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Gender Imbalance in the Plug-In Electric Vehicle Market Threatens to Slow Future Market Growth

  • Author(s): Kurani, Kenneth S.
  • et al.
Abstract

Early sales and leases of plug-in electric vehicles (PEVs) appear to be skewed towards men. Data from California’s Clean Vehicle Rebate Project and reports from auto industry observers indicate the ratios of male-to-female buyers of PEVs were in the range of four-to-one to nearly six-to-one during the period 2011 to 2014. This is alarming given the ratio of male-to-female buyers for the full vehicle market is about one-to-one and deviations usually favor more women than men.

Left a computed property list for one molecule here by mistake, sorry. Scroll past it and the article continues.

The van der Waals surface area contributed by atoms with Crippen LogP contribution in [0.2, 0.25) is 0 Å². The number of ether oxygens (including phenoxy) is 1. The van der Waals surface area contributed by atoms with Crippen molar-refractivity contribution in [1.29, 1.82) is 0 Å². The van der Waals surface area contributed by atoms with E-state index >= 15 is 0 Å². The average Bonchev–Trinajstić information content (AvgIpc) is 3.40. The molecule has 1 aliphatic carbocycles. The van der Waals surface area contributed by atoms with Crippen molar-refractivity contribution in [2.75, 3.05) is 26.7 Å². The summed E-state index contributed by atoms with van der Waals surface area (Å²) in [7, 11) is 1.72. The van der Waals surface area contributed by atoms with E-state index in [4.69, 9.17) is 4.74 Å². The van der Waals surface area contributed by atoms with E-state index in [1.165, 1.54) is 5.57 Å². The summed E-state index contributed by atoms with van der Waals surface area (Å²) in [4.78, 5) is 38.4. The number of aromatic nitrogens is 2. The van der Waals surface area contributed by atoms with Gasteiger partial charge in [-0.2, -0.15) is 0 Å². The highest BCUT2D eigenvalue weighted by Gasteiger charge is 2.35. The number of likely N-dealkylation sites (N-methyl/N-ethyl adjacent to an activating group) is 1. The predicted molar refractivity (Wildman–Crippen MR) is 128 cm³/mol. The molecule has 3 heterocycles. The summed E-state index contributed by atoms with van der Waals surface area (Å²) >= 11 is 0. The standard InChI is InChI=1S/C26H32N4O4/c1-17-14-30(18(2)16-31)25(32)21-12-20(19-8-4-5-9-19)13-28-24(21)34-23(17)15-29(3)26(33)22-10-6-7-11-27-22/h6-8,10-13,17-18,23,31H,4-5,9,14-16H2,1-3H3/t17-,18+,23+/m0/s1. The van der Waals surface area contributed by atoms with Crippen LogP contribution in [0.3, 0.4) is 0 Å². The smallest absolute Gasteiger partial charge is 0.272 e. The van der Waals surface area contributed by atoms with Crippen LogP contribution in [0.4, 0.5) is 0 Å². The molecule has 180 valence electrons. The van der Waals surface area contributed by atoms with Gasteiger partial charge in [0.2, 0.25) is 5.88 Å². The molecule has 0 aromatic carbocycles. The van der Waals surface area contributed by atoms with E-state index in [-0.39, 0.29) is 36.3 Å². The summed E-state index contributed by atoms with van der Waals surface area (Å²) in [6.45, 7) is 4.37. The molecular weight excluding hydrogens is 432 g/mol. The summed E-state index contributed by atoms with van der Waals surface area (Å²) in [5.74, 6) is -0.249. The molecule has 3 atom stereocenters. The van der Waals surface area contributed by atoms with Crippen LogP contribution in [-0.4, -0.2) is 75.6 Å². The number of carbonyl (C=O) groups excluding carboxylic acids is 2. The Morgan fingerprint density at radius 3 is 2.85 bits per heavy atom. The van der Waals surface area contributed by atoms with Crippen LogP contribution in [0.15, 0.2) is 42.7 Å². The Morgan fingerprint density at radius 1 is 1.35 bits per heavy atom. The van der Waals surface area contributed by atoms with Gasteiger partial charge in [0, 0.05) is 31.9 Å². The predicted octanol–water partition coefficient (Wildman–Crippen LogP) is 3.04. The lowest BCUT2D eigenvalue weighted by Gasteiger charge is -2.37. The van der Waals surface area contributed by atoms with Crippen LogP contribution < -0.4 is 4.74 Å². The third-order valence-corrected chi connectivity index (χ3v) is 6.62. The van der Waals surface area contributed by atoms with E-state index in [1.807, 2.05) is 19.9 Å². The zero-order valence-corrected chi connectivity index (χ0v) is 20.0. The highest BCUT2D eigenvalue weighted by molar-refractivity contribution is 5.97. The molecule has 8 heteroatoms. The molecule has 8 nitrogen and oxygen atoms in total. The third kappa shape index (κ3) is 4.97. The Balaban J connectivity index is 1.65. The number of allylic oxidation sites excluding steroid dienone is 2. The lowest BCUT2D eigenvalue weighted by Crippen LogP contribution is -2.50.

A skew toward men in the early PEV market should not be dismissed merely as “boys and their toys” motivated to purchase PEVs because of interest in new technology (even if, as this study supports, men are more likely than women to express an interest in PEV technology). Research on early PEV owners indicates that for their many similarities, females and males talked about their PEVs in ways that suggest female PEV drivers’ experiences may carry less influence to shape the future of PEVs and charging infrastructure than males’ experience. If future PEV performance and charging infrastructure deployment are guided by early buyers’ feedback, male-dominated feedback will shape a system to which women will have to adapt. Unless attention is paid to understanding how sex identity and gender roles affect both supply and demand for PEVs, there is a continued risk of limiting PEV market growth.

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